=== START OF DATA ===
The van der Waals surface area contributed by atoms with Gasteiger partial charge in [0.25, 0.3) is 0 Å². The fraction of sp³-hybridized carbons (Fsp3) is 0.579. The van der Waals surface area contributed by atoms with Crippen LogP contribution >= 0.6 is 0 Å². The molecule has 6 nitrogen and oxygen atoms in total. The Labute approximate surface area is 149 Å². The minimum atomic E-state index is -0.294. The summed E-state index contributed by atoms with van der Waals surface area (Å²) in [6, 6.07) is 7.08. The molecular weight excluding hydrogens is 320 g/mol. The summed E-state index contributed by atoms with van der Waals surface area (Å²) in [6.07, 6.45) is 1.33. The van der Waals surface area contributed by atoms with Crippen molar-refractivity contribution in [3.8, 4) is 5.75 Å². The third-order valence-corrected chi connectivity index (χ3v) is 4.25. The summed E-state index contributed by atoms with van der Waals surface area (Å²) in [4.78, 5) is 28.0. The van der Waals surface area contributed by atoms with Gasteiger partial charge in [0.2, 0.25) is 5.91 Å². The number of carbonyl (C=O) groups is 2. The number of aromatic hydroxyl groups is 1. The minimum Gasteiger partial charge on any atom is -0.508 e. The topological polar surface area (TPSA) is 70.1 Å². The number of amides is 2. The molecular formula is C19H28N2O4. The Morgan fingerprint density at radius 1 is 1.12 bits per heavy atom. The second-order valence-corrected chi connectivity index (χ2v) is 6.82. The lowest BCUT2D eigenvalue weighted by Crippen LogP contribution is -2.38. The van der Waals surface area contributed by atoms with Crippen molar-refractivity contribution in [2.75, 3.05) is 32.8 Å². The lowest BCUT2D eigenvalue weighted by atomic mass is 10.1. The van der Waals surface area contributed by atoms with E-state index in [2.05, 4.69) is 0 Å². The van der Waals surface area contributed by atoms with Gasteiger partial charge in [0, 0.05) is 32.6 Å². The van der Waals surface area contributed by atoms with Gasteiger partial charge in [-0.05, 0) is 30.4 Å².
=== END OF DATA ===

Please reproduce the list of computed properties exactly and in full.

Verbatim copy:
The van der Waals surface area contributed by atoms with Gasteiger partial charge in [0.25, 0.3) is 0 Å². The fraction of sp³-hybridized carbons (Fsp3) is 0.579. The van der Waals surface area contributed by atoms with Crippen LogP contribution >= 0.6 is 0 Å². The molecule has 6 nitrogen and oxygen atoms in total. The Labute approximate surface area is 149 Å². The minimum atomic E-state index is -0.294. The summed E-state index contributed by atoms with van der Waals surface area (Å²) in [6, 6.07) is 7.08. The molecular weight excluding hydrogens is 320 g/mol. The summed E-state index contributed by atoms with van der Waals surface area (Å²) in [6.07, 6.45) is 1.33. The van der Waals surface area contributed by atoms with Crippen molar-refractivity contribution in [3.8, 4) is 5.75 Å². The third-order valence-corrected chi connectivity index (χ3v) is 4.25. The summed E-state index contributed by atoms with van der Waals surface area (Å²) in [4.78, 5) is 28.0. The van der Waals surface area contributed by atoms with Gasteiger partial charge in [0.2, 0.25) is 5.91 Å². The number of carbonyl (C=O) groups is 2. The number of aromatic hydroxyl groups is 1. The minimum Gasteiger partial charge on any atom is -0.508 e. The topological polar surface area (TPSA) is 70.1 Å². The number of amides is 2. The molecular formula is C19H28N2O4. The Morgan fingerprint density at radius 1 is 1.12 bits per heavy atom. The second-order valence-corrected chi connectivity index (χ2v) is 6.82. The lowest BCUT2D eigenvalue weighted by Crippen LogP contribution is -2.38. The van der Waals surface area contributed by atoms with Crippen molar-refractivity contribution in [2.75, 3.05) is 32.8 Å². The lowest BCUT2D eigenvalue weighted by atomic mass is 10.1. The van der Waals surface area contributed by atoms with E-state index in [2.05, 4.69) is 0 Å². The van der Waals surface area contributed by atoms with Gasteiger partial charge in [0, 0.05) is 32.6 Å². The van der Waals surface area contributed by atoms with Gasteiger partial charge in [-0.05, 0) is 30.4 Å².